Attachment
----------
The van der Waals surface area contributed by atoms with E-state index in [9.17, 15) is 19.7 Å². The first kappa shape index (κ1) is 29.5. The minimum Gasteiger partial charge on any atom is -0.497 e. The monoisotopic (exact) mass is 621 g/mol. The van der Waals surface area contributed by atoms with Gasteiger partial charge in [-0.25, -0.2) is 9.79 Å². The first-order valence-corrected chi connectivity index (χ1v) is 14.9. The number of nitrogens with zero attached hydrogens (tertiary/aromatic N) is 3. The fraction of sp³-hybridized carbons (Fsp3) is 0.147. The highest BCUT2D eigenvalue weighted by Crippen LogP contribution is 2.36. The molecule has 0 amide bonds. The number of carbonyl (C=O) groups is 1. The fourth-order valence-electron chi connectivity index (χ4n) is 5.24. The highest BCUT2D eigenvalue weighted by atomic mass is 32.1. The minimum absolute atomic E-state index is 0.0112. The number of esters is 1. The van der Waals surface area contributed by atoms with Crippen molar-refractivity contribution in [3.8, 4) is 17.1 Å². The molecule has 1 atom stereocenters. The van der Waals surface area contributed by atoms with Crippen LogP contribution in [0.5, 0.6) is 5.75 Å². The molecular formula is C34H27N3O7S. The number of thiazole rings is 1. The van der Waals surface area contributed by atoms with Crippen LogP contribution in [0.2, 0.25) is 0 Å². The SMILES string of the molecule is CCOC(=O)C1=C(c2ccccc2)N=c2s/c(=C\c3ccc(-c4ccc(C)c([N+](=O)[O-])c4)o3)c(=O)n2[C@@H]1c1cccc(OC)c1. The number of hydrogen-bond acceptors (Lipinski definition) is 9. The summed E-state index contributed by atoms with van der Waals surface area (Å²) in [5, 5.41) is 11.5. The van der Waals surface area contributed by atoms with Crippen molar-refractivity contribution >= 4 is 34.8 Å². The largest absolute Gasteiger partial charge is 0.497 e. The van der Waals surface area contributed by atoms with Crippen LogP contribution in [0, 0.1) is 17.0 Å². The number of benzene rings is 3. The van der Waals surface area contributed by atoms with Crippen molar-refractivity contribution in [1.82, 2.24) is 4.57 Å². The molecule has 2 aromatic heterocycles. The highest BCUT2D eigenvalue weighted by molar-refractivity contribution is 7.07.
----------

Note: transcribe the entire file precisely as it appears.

The van der Waals surface area contributed by atoms with E-state index in [9.17, 15) is 19.7 Å². The first kappa shape index (κ1) is 29.5. The minimum Gasteiger partial charge on any atom is -0.497 e. The monoisotopic (exact) mass is 621 g/mol. The van der Waals surface area contributed by atoms with Gasteiger partial charge in [-0.25, -0.2) is 9.79 Å². The first-order valence-corrected chi connectivity index (χ1v) is 14.9. The number of nitrogens with zero attached hydrogens (tertiary/aromatic N) is 3. The fraction of sp³-hybridized carbons (Fsp3) is 0.147. The highest BCUT2D eigenvalue weighted by Crippen LogP contribution is 2.36. The molecule has 0 amide bonds. The number of carbonyl (C=O) groups is 1. The fourth-order valence-electron chi connectivity index (χ4n) is 5.24. The highest BCUT2D eigenvalue weighted by atomic mass is 32.1. The minimum absolute atomic E-state index is 0.0112. The number of esters is 1. The van der Waals surface area contributed by atoms with Crippen molar-refractivity contribution in [3.8, 4) is 17.1 Å². The molecule has 1 atom stereocenters. The van der Waals surface area contributed by atoms with Crippen LogP contribution in [0.5, 0.6) is 5.75 Å². The molecular formula is C34H27N3O7S. The number of thiazole rings is 1. The van der Waals surface area contributed by atoms with Crippen LogP contribution in [0.2, 0.25) is 0 Å². The SMILES string of the molecule is CCOC(=O)C1=C(c2ccccc2)N=c2s/c(=C\c3ccc(-c4ccc(C)c([N+](=O)[O-])c4)o3)c(=O)n2[C@@H]1c1cccc(OC)c1. The number of hydrogen-bond acceptors (Lipinski definition) is 9. The summed E-state index contributed by atoms with van der Waals surface area (Å²) in [5, 5.41) is 11.5. The van der Waals surface area contributed by atoms with Crippen molar-refractivity contribution >= 4 is 34.8 Å². The largest absolute Gasteiger partial charge is 0.497 e. The van der Waals surface area contributed by atoms with Crippen LogP contribution in [0, 0.1) is 17.0 Å². The number of benzene rings is 3. The van der Waals surface area contributed by atoms with Crippen molar-refractivity contribution in [1.82, 2.24) is 4.57 Å². The molecule has 2 aromatic heterocycles. The highest BCUT2D eigenvalue weighted by molar-refractivity contribution is 7.07.